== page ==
How to Sample

How to Sample

There’s music in the air and you’re sharp enough to hear it. The joy of creative sampling is in capturing elements of your world and rearranging them in to art. Preserve elements of your world and arrange them in ways that, years from now, will bring back memories of days, places, and people gone by.

Sample your daily life; your school, your office, home and commute.Let your arrangements reflect who you are and use them introspectively to uncover who you would like to become. Sample special events. Let the exercise of sampling call your life what it is; if you find you’re pulling boring, dry, dull material, find more interesting places to spend your time. If you’re a creative mind in an uninspired environment, either dig in to the details or know it may be time for a change.

You don’t need expensive equipment to start. Just find a way to capture sound, edit it, and export it. Start with a cell phone and Audacity on a crappy laptop and build up your gear from there. If you’re reading this post you almost certainly have all the hardware you need. All you *want is another story, for you and me both.

  • environment: the air around you
  • voice: make some noise
  • instrument: acoustic, electric, etc.
  • home movies: dust off the VHS
  • Public-use Material, Creative
  • Sources: the spirit starts here
  • Capturing: garbage in, garbage out
  • Editing/Arranging/Using: the creative touch
  • Cell Phone > eMail > editing
  • Recorded sounds > interface > editing
  • Live sounds > interface > editing
  • Digital files > editing

A Note on copyright: Sampling copyrighted material is a very sticky issue; in broad legal strokes, simply don’t do it. It’s great to be inspired by copyrighted material, to listen for techniques and approaches to sound outside of your own, but don’t just stumble upon an “undiscovered” drum break from a 70s funk album, rip it, and think you’re getting away with something. You’ll get called on it. There are plenty of people who’ve been hunting for samples longer than you.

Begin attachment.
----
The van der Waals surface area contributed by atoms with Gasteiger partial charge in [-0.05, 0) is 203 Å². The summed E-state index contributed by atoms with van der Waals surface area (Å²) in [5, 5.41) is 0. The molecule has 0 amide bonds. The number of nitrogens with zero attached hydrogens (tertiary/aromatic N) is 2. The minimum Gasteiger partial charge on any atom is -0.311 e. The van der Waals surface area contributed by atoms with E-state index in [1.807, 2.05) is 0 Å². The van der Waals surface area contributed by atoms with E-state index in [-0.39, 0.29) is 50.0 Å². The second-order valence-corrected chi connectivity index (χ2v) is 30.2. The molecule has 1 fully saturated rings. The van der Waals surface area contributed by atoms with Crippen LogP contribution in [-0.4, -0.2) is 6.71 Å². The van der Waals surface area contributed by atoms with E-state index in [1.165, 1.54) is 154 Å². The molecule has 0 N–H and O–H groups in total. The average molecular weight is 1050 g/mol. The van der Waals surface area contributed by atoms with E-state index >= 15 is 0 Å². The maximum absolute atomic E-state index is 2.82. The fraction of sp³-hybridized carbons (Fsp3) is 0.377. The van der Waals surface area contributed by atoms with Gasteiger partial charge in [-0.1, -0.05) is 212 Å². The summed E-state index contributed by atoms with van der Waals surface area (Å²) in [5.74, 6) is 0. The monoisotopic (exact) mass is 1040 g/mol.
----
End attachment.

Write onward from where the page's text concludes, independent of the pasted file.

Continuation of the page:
Consider your creative integrity—it’s the real reason to stay clear of directly pulling other people’s work. Don’t sell yourself short. If you can’t match production levels or reach the final product you’re striving for, keep working at it. If you want to be a funky drummer, wear out a few kits. Space bass? Slap some strings. Growling Rhodes? Practice your chords. Put the effort in. Make it yours. Acquire skill, not shortcuts. Imitate what inspires you, don’t copy it and call it your own.

Now, there is merit in the study of samples against their original recordings. You’ll sharpen your ability to listen for strong hooks and subtle grooves and stumble upon some *great music along the way (and find out why these artists and albums were sampled in the first place).

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